North Dakota State Fair canceled due to flooding
MINOT, N.D. - Saturday night was a tough one for Ranae Korslien.
The manager of the North Dakota State Fair said she was "worn out from the tears" after the state fair board decided this year's event would have to be canceled. This is the first time a state fair has been canceled since Minot began hosting it in 1965.
"It's tough on the heart and tough on the checkbook," Korslien told The Forum on Sunday. "We did everything we could to make this year's fair a reality. Sadly, the circumstances have changed. We are left with no choice."
Officials made their decision based on a revised hydrograph from the National Weather Service, which showed waters from the flooding Souris (Mouse) River weren't receding as quickly as anticipated.
The latest culprit was a Friday night downpour, which dumped about an inch of rain in Minot and 5 inches of rain north of town. "And of course, all that rain dumps into the Mouse River," Korslien said.
Water remains on the fairgrounds; in fact, when Korslien and another employee drove toward the Midway area this weekend, water leaked into the doors and ran over the floorboards of the pickup.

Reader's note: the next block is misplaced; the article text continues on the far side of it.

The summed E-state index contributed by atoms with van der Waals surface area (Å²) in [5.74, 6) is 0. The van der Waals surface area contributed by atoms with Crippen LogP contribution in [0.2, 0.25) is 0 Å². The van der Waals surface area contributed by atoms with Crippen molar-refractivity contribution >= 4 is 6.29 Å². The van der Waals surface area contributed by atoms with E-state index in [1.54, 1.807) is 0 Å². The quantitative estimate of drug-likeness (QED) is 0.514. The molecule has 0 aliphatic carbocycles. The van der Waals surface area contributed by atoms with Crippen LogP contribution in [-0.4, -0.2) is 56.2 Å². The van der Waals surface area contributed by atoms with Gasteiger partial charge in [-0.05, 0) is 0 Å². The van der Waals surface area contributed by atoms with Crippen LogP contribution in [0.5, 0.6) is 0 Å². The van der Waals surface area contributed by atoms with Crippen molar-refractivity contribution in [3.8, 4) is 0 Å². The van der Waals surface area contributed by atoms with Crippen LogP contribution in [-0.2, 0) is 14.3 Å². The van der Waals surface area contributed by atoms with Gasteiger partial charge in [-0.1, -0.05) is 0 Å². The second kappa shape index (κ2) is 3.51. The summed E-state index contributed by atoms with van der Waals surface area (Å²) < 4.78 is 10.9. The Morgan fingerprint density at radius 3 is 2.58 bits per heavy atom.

Minot Mayor Curt Zimbelman said the cancellation was a sad but necessary step.
"I feel disappointment in that we're not going to have a fair but also a little relief for the pressure it would have put on the community," Zimbelman said.
The mayor said the city would have struggled to host the fair this year because of problems like lack of housing.
"It's very disappointing, but I think the people of North Dakota will understand," he said.
The cancellation will also place another financial strain on the flood-ravaged community. Although Korslien didn't have exact numbers, she said fairgoers typically pump "millions" annually into the Magic City. The grandstand shows alone generate "a couple of million," she added.
Officials will have to refund any tickets already purchased for fair shows, and Korslien says she's glad her staff had just installed a new system, which should expedite that process. People who paid with credit cards should see credits on their statements by July 31, she added.
In spite of this latest disappointment, Korslien was already searching for silver linings. She told of fair employees who worked days on end monitoring dikes and pumps to successfully keep the $75 million State Fair Center and just-built, $15 million Fair Grandstand dry.
She also raved about the dedication of her 30 employees - 13 of whom were flooded out of their own homes.
And she spoke optimistically of next year's fair being the best yet. "We just have to pull our bootstraps back up and figure out what we're going to do, and we'll be OK," she said. "So come out next year and see how nice it'll be."